The expression "share and share alike during their respective lives," although indicating that the parties named take severally and not as a class, would not prevent an increase in the amount to be taken by Gordon Dexter as the survivor if it appeared from the other terms of the will that the testator so intended. Smith v. Haynes, 202 Mass. 531. Wheaton v. Batcheller, 211 Mass. 223. Purdy v. Hayt, 92 N.Y. 446.

If it had been his purpose to create cross remainders or rights of survivorship in the income when by the express provisions of the will one of the life tenants is excluded from all possibility of sharing in such remainder or rights of survivorship, it is probable that in some form of words he would have made clear that purpose. The exclusion of rights of survivorship in Annie Louisa Dexter tends to show that he did not intend that Gordon Dexter should acquire additional rights by reason of his survivorship. Loring v. Coolidge, 99 Mass. 191. Forbes v. Brigham, 232 Mass. 177.

We cannot hold that Gordon Dexter is to have the income of the whole from the time of his wife's death until his own death, without supplying words which are not in the will. The testator's purpose in leaving this portion of the trust fund intact until the death of Gordon Dexter if he survived his wife does not clearly appear. It may have been simply to fix the date of his death as the time when the heirs by blood to whom this part of the fund was to go should be ascertained. Gordon Dexter had been expressly excluded from taking as an heir by blood. It seems that the date of his death was the event which had been fixed for ascertaining the heirs by blood to receive one sixth in case of Annie Louisa Dexter's survivorship, and the heirs by blood as then determined seem to have been designated as the takers of the one sixth of this fund to be distributed upon the death of Annie Louisa Dexter. None of the express terms of the will nor its general scheme nor the reasonable inferences from its terms justify the conclusion that the one sixth part of the income which would have gone to Annie Louisa Dexter if alive should be paid to Gordon Dexter.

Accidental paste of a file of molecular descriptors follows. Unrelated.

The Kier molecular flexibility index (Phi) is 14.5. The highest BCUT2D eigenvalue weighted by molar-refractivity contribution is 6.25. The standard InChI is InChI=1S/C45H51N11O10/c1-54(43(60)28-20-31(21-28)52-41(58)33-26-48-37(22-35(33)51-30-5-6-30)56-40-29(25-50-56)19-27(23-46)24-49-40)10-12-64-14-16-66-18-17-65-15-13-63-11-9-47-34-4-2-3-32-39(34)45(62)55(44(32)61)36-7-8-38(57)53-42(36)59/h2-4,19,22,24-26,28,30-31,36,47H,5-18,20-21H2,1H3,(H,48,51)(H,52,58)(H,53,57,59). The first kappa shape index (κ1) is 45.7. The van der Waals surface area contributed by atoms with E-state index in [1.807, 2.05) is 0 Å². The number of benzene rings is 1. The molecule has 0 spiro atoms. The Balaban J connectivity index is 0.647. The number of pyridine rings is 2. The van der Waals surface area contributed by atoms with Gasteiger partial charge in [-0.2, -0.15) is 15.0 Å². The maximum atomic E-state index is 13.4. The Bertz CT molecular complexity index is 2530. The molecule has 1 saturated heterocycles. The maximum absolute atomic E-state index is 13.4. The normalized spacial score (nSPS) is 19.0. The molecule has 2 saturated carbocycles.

There is no provision in the will for the accumulation of income during the life of Gordon Dexter for the benefit of those who take at his death and there is nothing to indicate that the testator intended that income should be so accumulated. Such a purpose is not manifested either by the general scheme of the will or by its express provisions. In all the clauses for the distribution of principal at the termination of the trust, the testator provided for the distribution of a part of the principal of the trust fund. In paragraph 6 he refers to these payments as a "distribution of principal." In none of the paragraphs does he refer to them as payments of residue.

It is not reasonable to suppose that the testator intended, that in case Annie Louisa Dexter survived her husband one sixth of the principal should be distributed to and among the testator's heirs by blood, but that if she died first there should be an accumulation of one sixth of the income until Gordon Dexter's death, for the benefit of the same heirs by blood. If his purpose in continuing the whole third in the trust if Gordon Dexter survived was to benefit the ultimate takers, he would naturally have said so; and unless the idea that heirs by blood should not be ascertained until the death of Gordon Dexter was controlling with him, he might then have provided for a distribution of one sixth of the principal of the fund as he had provided in the event of Annie Louisa Dexter surviving her husband.

The will cannot be construed to mean that income should be accumulated for the heirs by blood. Meserve v. Haak, 191 Mass. 220, 222. Anderson v. Bean, 220 Mass. 360, 361. "Unless there is to be found in the will not only a manifestation of the testator's intention that this fund should be disposed of by the will, but also a clear and certain designation of the persons to whom it is to be paid, it must go as undevised property to his heirs at law." Sanger v. Bourke, 209 Mass. 481, 486. Worcester Trust Co. v. Turner, 210 Mass. 115, 122. In the event that has happened the testator has made no disposition of the income of one sixth of the trust fund, and it must therefore be distributed to next of kin as intestate property. The provision of the will excluding certain persons named from taking under it as heirs by blood cannot be given effect in determining the persons who take this intestate property. Nickerson v. Bowly, 8 Met. 424, 432. Frye v. Saunders, 248 Mass. 285, 288.

There is no provision in the will for the distribution of any part of the principal of the one third of the trust fund referred to in paragraph 6 until the death of Gordon Dexter, and the trustees are to continue to hold said third until that event.

The part of the income of the trust fund which was set apart for the benefit of Susan Greene Dexter, Gordon Dexter and Annie Louisa Dexter is to be paid during the life of Gordon Dexter in the following manner: one half to Gordon Dexter; one sixth to the executor of the will of Susan Greene Dexter; one twelfth to the surviving executor of the will of Annie Louisa Dexter; one twelfth to Susan C. Amory; and one sixth to Copley Amory. Costs as between solicitor and client are to be in the discretion of the Probate Court.

Ordered accordingly.